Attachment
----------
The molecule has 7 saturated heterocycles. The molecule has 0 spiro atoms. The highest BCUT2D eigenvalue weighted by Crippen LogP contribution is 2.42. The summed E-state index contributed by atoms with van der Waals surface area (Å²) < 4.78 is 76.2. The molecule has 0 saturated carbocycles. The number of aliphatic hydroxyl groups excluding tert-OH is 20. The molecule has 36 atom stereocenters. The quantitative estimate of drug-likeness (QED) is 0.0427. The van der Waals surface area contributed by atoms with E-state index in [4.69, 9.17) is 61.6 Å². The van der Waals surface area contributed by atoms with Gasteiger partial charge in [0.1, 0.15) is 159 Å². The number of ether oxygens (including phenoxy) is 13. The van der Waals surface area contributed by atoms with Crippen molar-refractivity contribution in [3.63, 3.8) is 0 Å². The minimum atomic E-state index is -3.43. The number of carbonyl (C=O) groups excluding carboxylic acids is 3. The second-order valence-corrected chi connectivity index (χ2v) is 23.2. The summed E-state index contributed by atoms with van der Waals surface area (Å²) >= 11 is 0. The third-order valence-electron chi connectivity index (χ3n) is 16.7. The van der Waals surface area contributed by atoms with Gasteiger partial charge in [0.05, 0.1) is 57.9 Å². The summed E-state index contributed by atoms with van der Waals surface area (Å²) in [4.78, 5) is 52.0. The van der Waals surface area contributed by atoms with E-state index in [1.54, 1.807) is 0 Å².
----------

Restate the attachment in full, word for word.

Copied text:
The molecule has 7 saturated heterocycles. The molecule has 0 spiro atoms. The highest BCUT2D eigenvalue weighted by Crippen LogP contribution is 2.42. The summed E-state index contributed by atoms with van der Waals surface area (Å²) < 4.78 is 76.2. The molecule has 0 saturated carbocycles. The number of aliphatic hydroxyl groups excluding tert-OH is 20. The molecule has 36 atom stereocenters. The quantitative estimate of drug-likeness (QED) is 0.0427. The van der Waals surface area contributed by atoms with E-state index in [4.69, 9.17) is 61.6 Å². The van der Waals surface area contributed by atoms with Gasteiger partial charge in [0.1, 0.15) is 159 Å². The number of ether oxygens (including phenoxy) is 13. The van der Waals surface area contributed by atoms with Crippen molar-refractivity contribution in [3.63, 3.8) is 0 Å². The minimum atomic E-state index is -3.43. The number of carbonyl (C=O) groups excluding carboxylic acids is 3. The second-order valence-corrected chi connectivity index (χ2v) is 23.2. The summed E-state index contributed by atoms with van der Waals surface area (Å²) >= 11 is 0. The third-order valence-electron chi connectivity index (χ3n) is 16.7. The van der Waals surface area contributed by atoms with Gasteiger partial charge in [0.05, 0.1) is 57.9 Å². The summed E-state index contributed by atoms with van der Waals surface area (Å²) in [4.78, 5) is 52.0. The van der Waals surface area contributed by atoms with E-state index in [1.54, 1.807) is 0 Å².